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Inconsistency in function return value

asked 2020-03-11 09:44:41 -0600

yasar11732 gravatar image
┌────────────────────────────────────────────────────────────────────┐
│ SageMath version 9.0, Release Date: 2020-01-01                     │
│ Using Python 3.7.3. Type "help()" for help.                        │
└────────────────────────────────────────────────────────────────────┘
sage: p = lambda x: (x - 1) / 2
sage: p(11)
5
sage: is_prime(5)
True
sage: is_prime(p(11))
False
sage:

In above example, is_prime function returns true when called like is_prime(5). However, when I give it p(11), which returns 5, as an argument, function returns false.

What is the reason for this behaviour, and how can I fix it?

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answered 2020-03-11 10:29:27 -0600

vdelecroix gravatar image

updated 2020-03-11 14:21:13 -0600

The number (11 - 1) / 2 is a rational number not an integer

sage: parent(5)
Integer Ring
sage: parent((11 - 1) / 2)
Rational Field

As these objects are of different nature, the operation is_prime behaves differently on each of them. You should consider using one of the two workarounds

sage: is_prime( (11 - 1) // 2)  # floor division returns integer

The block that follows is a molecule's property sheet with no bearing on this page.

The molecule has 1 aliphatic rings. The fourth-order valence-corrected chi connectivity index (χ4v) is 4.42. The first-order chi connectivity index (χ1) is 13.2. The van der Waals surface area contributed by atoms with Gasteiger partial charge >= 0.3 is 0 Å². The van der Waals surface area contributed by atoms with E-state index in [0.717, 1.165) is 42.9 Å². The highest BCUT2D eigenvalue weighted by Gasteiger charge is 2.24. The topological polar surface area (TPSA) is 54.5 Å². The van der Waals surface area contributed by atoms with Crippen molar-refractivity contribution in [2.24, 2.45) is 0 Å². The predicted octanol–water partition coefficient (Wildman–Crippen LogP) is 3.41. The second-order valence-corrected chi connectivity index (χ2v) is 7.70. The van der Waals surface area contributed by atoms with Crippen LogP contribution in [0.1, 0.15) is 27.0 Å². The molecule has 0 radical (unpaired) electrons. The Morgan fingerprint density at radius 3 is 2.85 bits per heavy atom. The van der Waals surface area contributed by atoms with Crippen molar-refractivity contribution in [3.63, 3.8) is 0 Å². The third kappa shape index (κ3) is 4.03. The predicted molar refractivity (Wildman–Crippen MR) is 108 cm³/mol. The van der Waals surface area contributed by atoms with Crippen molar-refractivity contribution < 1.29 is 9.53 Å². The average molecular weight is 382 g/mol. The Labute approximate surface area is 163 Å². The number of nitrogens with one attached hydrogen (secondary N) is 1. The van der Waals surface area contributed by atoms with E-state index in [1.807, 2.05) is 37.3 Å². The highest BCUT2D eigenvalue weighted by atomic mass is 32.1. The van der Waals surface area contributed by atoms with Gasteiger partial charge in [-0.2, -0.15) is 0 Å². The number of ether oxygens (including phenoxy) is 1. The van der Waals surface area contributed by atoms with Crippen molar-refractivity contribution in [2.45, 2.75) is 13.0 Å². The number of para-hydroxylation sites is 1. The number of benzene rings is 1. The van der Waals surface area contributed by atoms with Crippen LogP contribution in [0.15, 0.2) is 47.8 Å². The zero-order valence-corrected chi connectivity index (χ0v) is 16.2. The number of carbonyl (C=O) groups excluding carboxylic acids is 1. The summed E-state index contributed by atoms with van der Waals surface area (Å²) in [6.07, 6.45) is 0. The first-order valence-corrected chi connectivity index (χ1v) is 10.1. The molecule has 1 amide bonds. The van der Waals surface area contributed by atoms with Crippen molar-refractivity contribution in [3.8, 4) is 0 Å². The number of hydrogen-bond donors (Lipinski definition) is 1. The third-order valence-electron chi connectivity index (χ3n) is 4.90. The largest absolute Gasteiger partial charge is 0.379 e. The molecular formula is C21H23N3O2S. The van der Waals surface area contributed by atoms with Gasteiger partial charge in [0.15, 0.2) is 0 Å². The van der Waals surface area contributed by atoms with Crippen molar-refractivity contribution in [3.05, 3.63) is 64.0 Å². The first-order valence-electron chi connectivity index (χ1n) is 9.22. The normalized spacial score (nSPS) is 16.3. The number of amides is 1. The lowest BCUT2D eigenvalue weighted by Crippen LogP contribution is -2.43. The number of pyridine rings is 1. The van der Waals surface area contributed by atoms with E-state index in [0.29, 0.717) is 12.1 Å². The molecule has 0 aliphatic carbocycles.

True
sage: is_prime( Integer( (11 - 1) / 2 ) )  # conversion Rational -> Integer
True
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answered 2020-03-11 13:44:56 -0600

Juanjo gravatar image

In addition to the workarounds pointed by @vdelecroix, you can use the following one:

sage: ZZ(p(11)).is_prime()
True

You can also use the is_pseudoprime function, which does not require a previous coercion to the integers ring:

sage: is_pseudoprime(p(11))
True

For $n\geq 2^{64}$, if is_pseudoprime($n$) returns True, it is very likely, but not sure, that $n$ is prime. For $n<2^{64}$, is_pseudoprime($n$) is True if and only if $n$ is prime.

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Asked: 2020-03-11 09:44:41 -0600

Seen: 58 times

Last updated: Mar 11